YA

Book Review: The Giver by Lois Lowry

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giver2The Giver
Written by Lois Lowry
Published January 1, 1993
Genre/Topics:Dystopia, Science Fiction
Ages: 13+, 240 pages
Awards: Newbery Medal & others

Jonas lives in a perfect community. Everyone’s spouse, occupation, and children are carefully chosen for each individual. People in the Community do not know pain, war, or even love. They live in a world of Sameness where nobody gives others attention, positive or negative. In the Community, individuals feel safe and this world is all they know.

When Jonas turns twelve he attends the ceremony to determine his role in the Community. He’s signaled out and chosen to be The Receiver who gains all memories, pain and pleasure, from The Giver. He now receives special training as The Giver shares all memories only to Jonas. Jonas now learns the truth about what occurred in the Community’s past.

I read The Giver way back in middle school and disliked the book. Recently, someone was shocked and wanted me to read it again. I read The Giver again and loved it. I don’t think I fully understood the book’s story and message. I suggest The Giver for older ages to have a good discussion. I think The Giver is much more than a standard dystopia that’s so common today. The Giver is the first book in the The Giver Quartet Series. Later this year, The Giver will be released as a motion picture. I’m not sure the movie can match the book, but isn’t that always the case? I recommend The Giver.

 

 
 
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Book Review: Tangerine by Edward Bloor

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Bloor_cover.inddTangerine 

Written by Edward Bloor 
Published by Sandpiper in 1997
Genre/Topics: Realistic Fiction, Sports, School 
Young Adult
320 pages 

 

Twelve-year-old Paul and his family recently moved to Tangerine, Florida. Paul is legally blind, but can still see with his glasses. In fact, Paul feels that he can see and sense things that others around him cannot see. However, nobody seems to listen to him. Strange events occur in Tangerine, Florida, such as constant lightning and fires. His mom’s mainly concerned with the odd town situations. His father only focuses on his high school brother’s goal of becoming the next great football player. Paul finally finds his ‘groove’ when he joins the middle school soccer team, although even then it takes time for him to really fit in. Tangerine is entirely written from Paul’s perspective in journal entry format. 

I enjoyed Tangerine, but I felt it was rushed at the end and there were loose ties. My book edition included questions in the back. I think Tangerine would be useful for great discussion in the classroom. It’s listed on Amazon as ages 10+ and others state Tangerine as a Young Adult book. I think the book’s length and sensitive topics at times may lead to a Young Adult, but Tangerine could be read by middle school age readers.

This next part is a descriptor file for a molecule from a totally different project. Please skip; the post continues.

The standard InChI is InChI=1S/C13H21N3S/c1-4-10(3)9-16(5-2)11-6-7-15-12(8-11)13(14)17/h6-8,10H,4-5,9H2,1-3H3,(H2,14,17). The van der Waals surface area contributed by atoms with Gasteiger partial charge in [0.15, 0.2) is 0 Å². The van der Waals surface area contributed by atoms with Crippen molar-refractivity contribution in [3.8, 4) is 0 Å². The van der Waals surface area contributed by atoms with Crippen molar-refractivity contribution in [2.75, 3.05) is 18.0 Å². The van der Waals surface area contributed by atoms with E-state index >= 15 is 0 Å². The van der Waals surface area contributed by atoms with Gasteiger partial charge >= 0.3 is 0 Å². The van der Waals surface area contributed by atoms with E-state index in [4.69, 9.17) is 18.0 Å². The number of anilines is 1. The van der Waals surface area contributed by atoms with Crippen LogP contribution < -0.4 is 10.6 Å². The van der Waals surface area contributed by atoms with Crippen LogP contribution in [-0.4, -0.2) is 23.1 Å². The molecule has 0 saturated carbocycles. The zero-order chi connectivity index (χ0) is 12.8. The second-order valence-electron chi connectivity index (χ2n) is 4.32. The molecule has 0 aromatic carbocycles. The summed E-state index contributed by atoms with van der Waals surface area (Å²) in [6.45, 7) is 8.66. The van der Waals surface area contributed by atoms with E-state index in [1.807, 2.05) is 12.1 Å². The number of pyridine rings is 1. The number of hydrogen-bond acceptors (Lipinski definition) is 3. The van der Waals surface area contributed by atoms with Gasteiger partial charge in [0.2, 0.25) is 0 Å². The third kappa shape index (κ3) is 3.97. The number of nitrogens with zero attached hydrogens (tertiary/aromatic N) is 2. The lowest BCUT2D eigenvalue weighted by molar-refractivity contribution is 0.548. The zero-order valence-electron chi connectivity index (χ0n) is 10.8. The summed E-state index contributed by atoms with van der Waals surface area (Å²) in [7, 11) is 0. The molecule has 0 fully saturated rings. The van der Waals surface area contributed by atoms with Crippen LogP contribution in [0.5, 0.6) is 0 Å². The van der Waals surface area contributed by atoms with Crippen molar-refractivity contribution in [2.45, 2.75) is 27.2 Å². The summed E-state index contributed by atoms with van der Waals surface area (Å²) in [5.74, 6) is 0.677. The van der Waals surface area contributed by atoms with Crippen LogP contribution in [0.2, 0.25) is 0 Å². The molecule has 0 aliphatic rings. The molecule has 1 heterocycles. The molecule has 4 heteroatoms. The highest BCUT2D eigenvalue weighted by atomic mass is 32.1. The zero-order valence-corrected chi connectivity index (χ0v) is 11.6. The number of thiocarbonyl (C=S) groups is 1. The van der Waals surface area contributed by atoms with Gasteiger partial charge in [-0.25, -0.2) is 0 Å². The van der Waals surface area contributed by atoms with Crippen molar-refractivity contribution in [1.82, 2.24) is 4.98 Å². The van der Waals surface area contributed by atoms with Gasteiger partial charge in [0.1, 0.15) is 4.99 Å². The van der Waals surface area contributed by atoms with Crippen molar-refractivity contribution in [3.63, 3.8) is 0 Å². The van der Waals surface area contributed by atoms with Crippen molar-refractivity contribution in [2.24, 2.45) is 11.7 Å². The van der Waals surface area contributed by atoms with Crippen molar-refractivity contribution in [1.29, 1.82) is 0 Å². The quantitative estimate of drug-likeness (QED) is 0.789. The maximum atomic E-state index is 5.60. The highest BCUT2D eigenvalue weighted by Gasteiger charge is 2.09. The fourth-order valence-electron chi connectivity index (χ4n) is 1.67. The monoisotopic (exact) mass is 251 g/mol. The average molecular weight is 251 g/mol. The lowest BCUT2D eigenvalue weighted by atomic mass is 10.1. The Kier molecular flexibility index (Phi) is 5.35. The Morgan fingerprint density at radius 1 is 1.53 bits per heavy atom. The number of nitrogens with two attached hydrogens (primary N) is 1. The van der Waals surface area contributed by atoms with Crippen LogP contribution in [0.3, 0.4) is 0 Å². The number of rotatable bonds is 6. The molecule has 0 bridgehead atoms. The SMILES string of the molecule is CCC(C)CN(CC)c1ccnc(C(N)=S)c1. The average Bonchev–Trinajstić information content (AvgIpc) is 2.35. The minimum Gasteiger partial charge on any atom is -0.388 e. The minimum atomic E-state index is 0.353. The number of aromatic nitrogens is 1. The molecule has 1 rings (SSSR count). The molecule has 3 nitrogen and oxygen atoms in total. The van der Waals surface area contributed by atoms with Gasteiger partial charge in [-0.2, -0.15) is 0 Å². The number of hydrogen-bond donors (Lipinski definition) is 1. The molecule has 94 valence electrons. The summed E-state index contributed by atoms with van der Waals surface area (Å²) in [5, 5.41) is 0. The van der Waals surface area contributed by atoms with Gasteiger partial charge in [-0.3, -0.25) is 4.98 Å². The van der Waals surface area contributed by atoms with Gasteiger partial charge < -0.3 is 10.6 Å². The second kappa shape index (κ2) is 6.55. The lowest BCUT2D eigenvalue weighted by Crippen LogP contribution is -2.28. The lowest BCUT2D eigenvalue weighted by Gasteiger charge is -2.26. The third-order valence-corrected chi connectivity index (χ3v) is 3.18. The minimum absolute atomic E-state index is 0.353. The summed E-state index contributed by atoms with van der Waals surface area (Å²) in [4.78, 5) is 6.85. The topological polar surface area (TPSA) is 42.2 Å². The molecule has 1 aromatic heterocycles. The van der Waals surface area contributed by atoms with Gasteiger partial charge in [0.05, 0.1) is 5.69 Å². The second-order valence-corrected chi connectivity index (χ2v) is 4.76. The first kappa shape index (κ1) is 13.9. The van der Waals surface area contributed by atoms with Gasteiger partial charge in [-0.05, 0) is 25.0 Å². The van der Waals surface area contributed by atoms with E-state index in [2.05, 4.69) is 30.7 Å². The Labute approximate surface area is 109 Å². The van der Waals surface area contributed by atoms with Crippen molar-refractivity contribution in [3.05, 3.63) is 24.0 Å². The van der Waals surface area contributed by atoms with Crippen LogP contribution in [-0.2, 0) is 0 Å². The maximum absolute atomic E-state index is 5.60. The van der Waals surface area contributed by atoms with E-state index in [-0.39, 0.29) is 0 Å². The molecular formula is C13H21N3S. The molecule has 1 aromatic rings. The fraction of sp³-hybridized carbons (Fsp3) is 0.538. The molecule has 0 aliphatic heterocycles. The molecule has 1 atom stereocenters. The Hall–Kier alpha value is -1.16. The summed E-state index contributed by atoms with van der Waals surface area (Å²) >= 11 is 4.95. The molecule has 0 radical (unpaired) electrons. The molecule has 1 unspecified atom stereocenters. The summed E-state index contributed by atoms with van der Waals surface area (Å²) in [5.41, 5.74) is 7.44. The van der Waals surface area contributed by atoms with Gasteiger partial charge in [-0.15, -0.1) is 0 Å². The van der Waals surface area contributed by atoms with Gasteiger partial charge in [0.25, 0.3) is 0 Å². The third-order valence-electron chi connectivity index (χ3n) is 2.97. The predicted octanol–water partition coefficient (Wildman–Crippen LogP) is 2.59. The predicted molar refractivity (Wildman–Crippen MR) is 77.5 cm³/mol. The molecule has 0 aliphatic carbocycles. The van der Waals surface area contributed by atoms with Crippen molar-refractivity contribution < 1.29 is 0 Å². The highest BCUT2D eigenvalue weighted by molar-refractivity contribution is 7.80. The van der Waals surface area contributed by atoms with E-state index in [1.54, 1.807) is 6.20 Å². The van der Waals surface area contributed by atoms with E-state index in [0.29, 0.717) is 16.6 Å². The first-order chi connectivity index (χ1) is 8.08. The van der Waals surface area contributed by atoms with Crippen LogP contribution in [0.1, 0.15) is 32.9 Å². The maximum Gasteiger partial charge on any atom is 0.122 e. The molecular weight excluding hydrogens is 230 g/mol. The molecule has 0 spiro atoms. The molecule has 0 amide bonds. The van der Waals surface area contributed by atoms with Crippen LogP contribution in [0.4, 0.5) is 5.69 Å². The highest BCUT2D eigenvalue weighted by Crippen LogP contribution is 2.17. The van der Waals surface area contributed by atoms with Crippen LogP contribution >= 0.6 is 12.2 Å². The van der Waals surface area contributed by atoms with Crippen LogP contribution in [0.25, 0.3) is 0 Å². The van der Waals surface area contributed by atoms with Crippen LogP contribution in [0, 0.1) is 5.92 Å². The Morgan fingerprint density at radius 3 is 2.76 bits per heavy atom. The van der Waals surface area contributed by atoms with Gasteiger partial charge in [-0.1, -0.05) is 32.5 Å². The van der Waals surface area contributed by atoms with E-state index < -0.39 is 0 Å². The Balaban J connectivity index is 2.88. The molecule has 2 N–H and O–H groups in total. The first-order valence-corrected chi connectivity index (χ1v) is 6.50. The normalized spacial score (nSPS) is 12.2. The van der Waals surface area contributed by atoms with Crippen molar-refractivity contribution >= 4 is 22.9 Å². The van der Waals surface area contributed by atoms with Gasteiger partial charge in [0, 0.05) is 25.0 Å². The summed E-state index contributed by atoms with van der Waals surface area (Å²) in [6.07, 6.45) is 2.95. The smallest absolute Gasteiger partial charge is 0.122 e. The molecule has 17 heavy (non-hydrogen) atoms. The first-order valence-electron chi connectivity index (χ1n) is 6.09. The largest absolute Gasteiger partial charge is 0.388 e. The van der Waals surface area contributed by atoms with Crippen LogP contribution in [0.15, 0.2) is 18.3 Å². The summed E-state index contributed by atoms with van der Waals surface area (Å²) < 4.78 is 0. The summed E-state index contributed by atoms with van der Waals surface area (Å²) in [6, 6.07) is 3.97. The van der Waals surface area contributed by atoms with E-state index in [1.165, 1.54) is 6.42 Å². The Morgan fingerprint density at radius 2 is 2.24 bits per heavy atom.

Young Adult is for All Readers

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I found this newspaper article from  ilovelibraries.org about young adult books. I love the library and I’ll admit that I don’t scan the YA section as much as I should. I don’t like to put books into age groups, since many can be enjoyed by different ages. For example, Harry Potter mania has been read by both genders to grandparents to young children. Young adult books offer a wide range of topics, such as peer pressure, drugs, coming-of-age, relationship struggles, bullying, school conflicts, biographies, society issues, adventure, and so  many wonderful new life experiences. There has been debate that YA books may be graphic, bold, and too mature for readers. Well, life isn’t perfect and many individuals deal with these issues on a daily basis. Reading helps us understand how we fit into society. Books help us understand ourselves. Reading YA books as a parent or teacher can also help you understand those teens around you. So, next time you’re unsure about which book to read next stroll over to the Young Adult section. You may be pleasantly surprised about what you found. I promise to take a closer look too.

Selected Young Adult Books:

The Hunger Games Trilogy by Suzanne-Collins
The Book Thief by Markus Zusak
To Kill a Mockingbird by Harper Lee
Catcher in the Rye by J. D. Salinger
The Giver by Lois Lowry
Looking for Alaska by John Green 
The View from Saturday by E. L. Konigsburg   
Thirteen Reasons Why by Jay Asher
Speak by Laurie Halse Anderson
Beautiful Creatures by Kami Garcia
The Absolutely True Diary of a Part-Time Indian by Sherman Alexie
The Golden Compass by Philip Pullman
The Perks of Being a Wallflower by Stephen Chbosky
Monster by Walter Dean Myers
The Chocolate War by Robert Cormier 
The Maze Runner Trilogy by James Dashner
Forever by Judy Blume 
Perfect Chemistry by Simone Elkeles
The Secret Year by Jennifer Hubbard
 

What Young Adult books do you suggest?

 
American Library Association’s 2011 Best Young Adult Book List  

Amazon’s Essential Young Adult Books